A black swan situation and its repercussions
The most recent events concerning the raging Corona pandemic have kept the global markets breathless. The preventive measures against the spread of this new virus have inflicted economic repercussions on the gastronomy and hotel business, retailers, automobile producers and airlines. But they are not alone. Commodities traders are also affected, especially those with businesses closely linked to the price of crude oil because it has suffered its worst plunge since the beginning of futures trading. The reason for this is the failed OPEC negotiations on output, a reduced purchase volume because of economic limitations and a lack of storage capacities for crude oil if output is kept up. Traders and speculators are desperately trying to benefit from the falling prices for crude by getting rid of expensive crude oil contracts. This brought about a further crumbling of prices for crude oil, thus causing a so-called super contango in the oil market. On 20 April 2020, this caused the oil price for West Texas Intermediate (WTI) to drop for the very first time in the history of crude oil futures to USD -37.63 per barrel for May contracts. This black swan event1 (partly caused by a technical effect) may have taken some market participants completely by surprise.
Black swans are highly unlikely events which are practically impossible to predict, but if they occur, will have a massive economic impact. Such events demonstrate the limits in predictive abilities of even the most complex forecasting models.
Just because black swan events cannot be foreseen, they should never be dismissed. The current market situation has raised concerns among Treasury department heads regarding their risk management strategies, methods and processes used so far and made them question the design of their risk cycle and its capacity to mitigate such uncertainties in the long term. Black swan events may be included as extreme stress scenarios. The specific triggering event is in fact irrelevant but what is important is assessing the impact of such an event on the company’s KPIs. Pandemics, natural catastrophes, political upheaval and regulations, financial market crashes, technical disruption, reputational damages and other events have been sufficiently frequent over the past years to be able to assess the possible consequences of a severe slump in sales or the explosion of costs on the company’s financial and profitability situation.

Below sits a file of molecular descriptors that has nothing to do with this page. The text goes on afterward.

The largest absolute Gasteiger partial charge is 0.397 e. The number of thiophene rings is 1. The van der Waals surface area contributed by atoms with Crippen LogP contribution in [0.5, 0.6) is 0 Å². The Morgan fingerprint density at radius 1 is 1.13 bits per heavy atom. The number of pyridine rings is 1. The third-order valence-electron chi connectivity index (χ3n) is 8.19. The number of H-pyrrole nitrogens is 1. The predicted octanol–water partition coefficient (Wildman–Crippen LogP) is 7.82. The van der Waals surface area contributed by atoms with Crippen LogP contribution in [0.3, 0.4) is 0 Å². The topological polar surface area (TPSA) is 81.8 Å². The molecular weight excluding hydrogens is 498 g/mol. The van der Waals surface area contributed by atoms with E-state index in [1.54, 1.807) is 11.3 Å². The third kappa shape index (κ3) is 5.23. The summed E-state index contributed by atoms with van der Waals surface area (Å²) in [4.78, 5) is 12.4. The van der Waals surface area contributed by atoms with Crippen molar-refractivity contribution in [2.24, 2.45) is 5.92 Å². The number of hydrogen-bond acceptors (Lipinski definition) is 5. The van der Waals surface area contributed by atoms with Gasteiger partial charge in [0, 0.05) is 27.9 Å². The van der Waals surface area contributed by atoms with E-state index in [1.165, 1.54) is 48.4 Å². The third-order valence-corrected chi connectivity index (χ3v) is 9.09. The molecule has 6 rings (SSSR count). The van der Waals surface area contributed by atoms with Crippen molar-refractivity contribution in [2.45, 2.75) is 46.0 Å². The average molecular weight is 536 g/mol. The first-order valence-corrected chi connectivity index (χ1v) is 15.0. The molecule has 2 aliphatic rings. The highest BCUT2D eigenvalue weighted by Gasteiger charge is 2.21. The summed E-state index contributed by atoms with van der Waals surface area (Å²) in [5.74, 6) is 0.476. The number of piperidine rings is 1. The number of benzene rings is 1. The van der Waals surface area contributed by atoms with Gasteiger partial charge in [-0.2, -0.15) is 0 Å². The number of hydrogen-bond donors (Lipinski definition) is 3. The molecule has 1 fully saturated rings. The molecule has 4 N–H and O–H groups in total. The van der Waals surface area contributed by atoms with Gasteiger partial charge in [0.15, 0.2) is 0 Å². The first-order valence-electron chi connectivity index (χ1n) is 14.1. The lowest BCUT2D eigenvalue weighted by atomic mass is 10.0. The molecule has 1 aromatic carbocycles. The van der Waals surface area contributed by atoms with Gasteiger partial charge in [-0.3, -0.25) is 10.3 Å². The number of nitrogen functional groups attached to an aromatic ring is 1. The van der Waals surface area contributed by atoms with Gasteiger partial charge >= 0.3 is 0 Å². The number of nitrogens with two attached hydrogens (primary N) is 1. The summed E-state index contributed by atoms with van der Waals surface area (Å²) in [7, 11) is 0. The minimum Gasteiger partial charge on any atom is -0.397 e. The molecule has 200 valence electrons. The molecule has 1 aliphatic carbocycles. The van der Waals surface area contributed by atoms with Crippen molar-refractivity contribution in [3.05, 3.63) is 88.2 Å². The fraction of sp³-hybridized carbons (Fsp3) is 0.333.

The following questions (which should be part of an effective risk management in any case) are crucial:
The massive slump in crude oil prices has far-reaching consequences for industries along the value chain. If looking at the trade in crude oil, companies (and their treasury departments) acting in this sector will be confronted with the following problems:
Companies should use the crisis to harden themselves against further crises. Indeed, a next super contango may be just around the corner – e.g. when June 20 futures expire. The following could be decisive:
In the end, such events may be to the benefit of the treasury because they help demonstrate to Management and to cost controlling the advantages of an effective and comprehensive risk management for risks related to market price, liquidity and default risks thus enabling you to receive the budget required for this. On the other hand, the next time such a crisis arises, treasurers that are not sufficiently prepared may be reproached as not having learned from the past and being mere fair-weather treasurers.
Source: KPMG Corporate Treasury News, Edition 100, April 2020
1 The term was coined by Nassim Taleb and his book, The Black Swan: The Impact Of The Highly Improbable (Penguin, 2008)
2 Fair Value through Other Comprehensive Income
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